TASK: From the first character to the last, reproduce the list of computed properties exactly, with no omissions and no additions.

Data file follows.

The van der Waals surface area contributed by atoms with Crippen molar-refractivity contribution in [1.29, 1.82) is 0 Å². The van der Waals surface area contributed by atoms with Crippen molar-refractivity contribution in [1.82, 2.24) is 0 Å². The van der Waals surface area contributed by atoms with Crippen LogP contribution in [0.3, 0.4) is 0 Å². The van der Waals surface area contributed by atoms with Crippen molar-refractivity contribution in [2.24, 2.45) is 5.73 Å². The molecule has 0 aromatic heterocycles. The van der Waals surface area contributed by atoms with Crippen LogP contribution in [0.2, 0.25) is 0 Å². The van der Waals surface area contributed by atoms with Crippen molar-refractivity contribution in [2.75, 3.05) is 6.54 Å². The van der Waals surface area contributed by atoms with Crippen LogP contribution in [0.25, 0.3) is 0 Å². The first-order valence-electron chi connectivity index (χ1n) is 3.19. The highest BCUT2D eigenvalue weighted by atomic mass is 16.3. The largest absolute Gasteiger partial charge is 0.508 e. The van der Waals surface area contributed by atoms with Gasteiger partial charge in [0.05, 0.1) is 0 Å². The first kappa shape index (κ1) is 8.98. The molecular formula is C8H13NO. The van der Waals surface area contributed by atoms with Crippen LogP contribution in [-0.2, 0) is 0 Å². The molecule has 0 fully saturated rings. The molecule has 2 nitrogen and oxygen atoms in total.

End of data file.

The van der Waals surface area contributed by atoms with Crippen molar-refractivity contribution in [1.29, 1.82) is 0 Å². The van der Waals surface area contributed by atoms with Crippen molar-refractivity contribution in [1.82, 2.24) is 0 Å². The van der Waals surface area contributed by atoms with Crippen LogP contribution in [0.3, 0.4) is 0 Å². The van der Waals surface area contributed by atoms with Crippen molar-refractivity contribution in [2.24, 2.45) is 5.73 Å². The molecule has 0 aromatic heterocycles. The van der Waals surface area contributed by atoms with Crippen LogP contribution in [0.2, 0.25) is 0 Å². The van der Waals surface area contributed by atoms with Crippen molar-refractivity contribution in [2.75, 3.05) is 6.54 Å². The van der Waals surface area contributed by atoms with Crippen LogP contribution in [0.25, 0.3) is 0 Å². The first-order valence-electron chi connectivity index (χ1n) is 3.19. The highest BCUT2D eigenvalue weighted by atomic mass is 16.3. The largest absolute Gasteiger partial charge is 0.508 e. The van der Waals surface area contributed by atoms with Gasteiger partial charge in [0.05, 0.1) is 0 Å². The first kappa shape index (κ1) is 8.98. The molecular formula is C8H13NO. The van der Waals surface area contributed by atoms with Crippen LogP contribution in [-0.2, 0) is 0 Å². The molecule has 0 fully saturated rings. The molecule has 2 nitrogen and oxygen atoms in total.